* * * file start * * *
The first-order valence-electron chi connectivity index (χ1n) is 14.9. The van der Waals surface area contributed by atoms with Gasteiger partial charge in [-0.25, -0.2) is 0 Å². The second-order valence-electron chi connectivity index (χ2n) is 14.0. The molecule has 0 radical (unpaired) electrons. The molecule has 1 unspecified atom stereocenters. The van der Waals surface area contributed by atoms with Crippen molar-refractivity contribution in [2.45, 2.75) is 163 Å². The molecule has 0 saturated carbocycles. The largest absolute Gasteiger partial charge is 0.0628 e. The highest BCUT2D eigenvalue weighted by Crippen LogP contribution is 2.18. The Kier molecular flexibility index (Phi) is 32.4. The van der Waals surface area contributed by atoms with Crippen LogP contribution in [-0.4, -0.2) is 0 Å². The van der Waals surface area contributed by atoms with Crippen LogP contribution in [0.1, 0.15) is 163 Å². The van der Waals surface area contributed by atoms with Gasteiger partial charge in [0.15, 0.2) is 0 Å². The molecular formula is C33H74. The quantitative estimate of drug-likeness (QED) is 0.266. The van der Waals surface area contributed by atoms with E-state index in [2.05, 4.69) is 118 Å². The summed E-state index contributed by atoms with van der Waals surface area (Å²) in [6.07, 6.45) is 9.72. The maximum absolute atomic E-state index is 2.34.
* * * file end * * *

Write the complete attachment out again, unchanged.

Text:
The first-order valence-electron chi connectivity index (χ1n) is 14.9. The van der Waals surface area contributed by atoms with Gasteiger partial charge in [-0.25, -0.2) is 0 Å². The second-order valence-electron chi connectivity index (χ2n) is 14.0. The molecule has 0 radical (unpaired) electrons. The molecule has 1 unspecified atom stereocenters. The van der Waals surface area contributed by atoms with Crippen molar-refractivity contribution in [2.45, 2.75) is 163 Å². The molecule has 0 saturated carbocycles. The largest absolute Gasteiger partial charge is 0.0628 e. The highest BCUT2D eigenvalue weighted by Crippen LogP contribution is 2.18. The Kier molecular flexibility index (Phi) is 32.4. The van der Waals surface area contributed by atoms with Crippen LogP contribution in [-0.4, -0.2) is 0 Å². The van der Waals surface area contributed by atoms with Crippen LogP contribution in [0.1, 0.15) is 163 Å². The van der Waals surface area contributed by atoms with Gasteiger partial charge in [0.15, 0.2) is 0 Å². The molecular formula is C33H74. The quantitative estimate of drug-likeness (QED) is 0.266. The van der Waals surface area contributed by atoms with E-state index in [2.05, 4.69) is 118 Å². The summed E-state index contributed by atoms with van der Waals surface area (Å²) in [6.07, 6.45) is 9.72. The maximum absolute atomic E-state index is 2.34.